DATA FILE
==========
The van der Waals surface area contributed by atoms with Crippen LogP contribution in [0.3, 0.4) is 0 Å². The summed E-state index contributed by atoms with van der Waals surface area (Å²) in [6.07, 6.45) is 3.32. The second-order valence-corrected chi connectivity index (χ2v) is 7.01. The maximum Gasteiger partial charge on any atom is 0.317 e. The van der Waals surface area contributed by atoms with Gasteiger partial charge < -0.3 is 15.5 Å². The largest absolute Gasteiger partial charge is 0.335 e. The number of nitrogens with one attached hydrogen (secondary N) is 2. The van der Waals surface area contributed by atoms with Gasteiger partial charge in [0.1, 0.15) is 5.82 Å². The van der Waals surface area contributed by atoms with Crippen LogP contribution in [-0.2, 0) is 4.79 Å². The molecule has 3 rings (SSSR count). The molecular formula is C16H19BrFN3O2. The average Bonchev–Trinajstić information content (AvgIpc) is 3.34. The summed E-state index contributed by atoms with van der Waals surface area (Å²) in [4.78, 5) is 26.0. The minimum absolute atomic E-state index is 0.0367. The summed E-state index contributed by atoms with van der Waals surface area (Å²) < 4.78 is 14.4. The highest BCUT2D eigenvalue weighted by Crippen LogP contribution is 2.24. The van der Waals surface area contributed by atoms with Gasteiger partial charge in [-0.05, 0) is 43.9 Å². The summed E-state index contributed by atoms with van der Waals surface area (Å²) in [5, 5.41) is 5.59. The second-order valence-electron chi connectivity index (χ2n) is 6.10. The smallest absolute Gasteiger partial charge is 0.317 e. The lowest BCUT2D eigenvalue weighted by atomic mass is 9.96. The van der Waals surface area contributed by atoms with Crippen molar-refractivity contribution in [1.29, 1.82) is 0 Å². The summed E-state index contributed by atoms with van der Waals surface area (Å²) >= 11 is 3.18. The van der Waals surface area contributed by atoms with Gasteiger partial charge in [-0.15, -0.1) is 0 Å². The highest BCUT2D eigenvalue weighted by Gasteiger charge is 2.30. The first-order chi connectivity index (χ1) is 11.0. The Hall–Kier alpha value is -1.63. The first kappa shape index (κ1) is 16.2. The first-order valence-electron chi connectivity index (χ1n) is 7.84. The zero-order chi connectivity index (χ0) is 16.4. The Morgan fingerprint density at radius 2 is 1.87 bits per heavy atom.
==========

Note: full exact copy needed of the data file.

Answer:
The van der Waals surface area contributed by atoms with Crippen LogP contribution in [0.3, 0.4) is 0 Å². The summed E-state index contributed by atoms with van der Waals surface area (Å²) in [6.07, 6.45) is 3.32. The second-order valence-corrected chi connectivity index (χ2v) is 7.01. The maximum Gasteiger partial charge on any atom is 0.317 e. The van der Waals surface area contributed by atoms with Gasteiger partial charge < -0.3 is 15.5 Å². The largest absolute Gasteiger partial charge is 0.335 e. The number of nitrogens with one attached hydrogen (secondary N) is 2. The van der Waals surface area contributed by atoms with Gasteiger partial charge in [0.1, 0.15) is 5.82 Å². The van der Waals surface area contributed by atoms with Crippen LogP contribution in [-0.2, 0) is 4.79 Å². The molecule has 3 rings (SSSR count). The molecular formula is C16H19BrFN3O2. The average Bonchev–Trinajstić information content (AvgIpc) is 3.34. The summed E-state index contributed by atoms with van der Waals surface area (Å²) in [4.78, 5) is 26.0. The minimum absolute atomic E-state index is 0.0367. The summed E-state index contributed by atoms with van der Waals surface area (Å²) < 4.78 is 14.4. The highest BCUT2D eigenvalue weighted by Crippen LogP contribution is 2.24. The van der Waals surface area contributed by atoms with Gasteiger partial charge in [-0.05, 0) is 43.9 Å². The summed E-state index contributed by atoms with van der Waals surface area (Å²) in [5, 5.41) is 5.59. The second-order valence-electron chi connectivity index (χ2n) is 6.10. The smallest absolute Gasteiger partial charge is 0.317 e. The lowest BCUT2D eigenvalue weighted by atomic mass is 9.96. The van der Waals surface area contributed by atoms with Crippen molar-refractivity contribution in [1.29, 1.82) is 0 Å². The summed E-state index contributed by atoms with van der Waals surface area (Å²) >= 11 is 3.18. The van der Waals surface area contributed by atoms with Gasteiger partial charge in [-0.15, -0.1) is 0 Å². The highest BCUT2D eigenvalue weighted by Gasteiger charge is 2.30. The first-order chi connectivity index (χ1) is 11.0. The Hall–Kier alpha value is -1.63. The first kappa shape index (κ1) is 16.2. The first-order valence-electron chi connectivity index (χ1n) is 7.84. The zero-order chi connectivity index (χ0) is 16.4. The Morgan fingerprint density at radius 2 is 1.87 bits per heavy atom.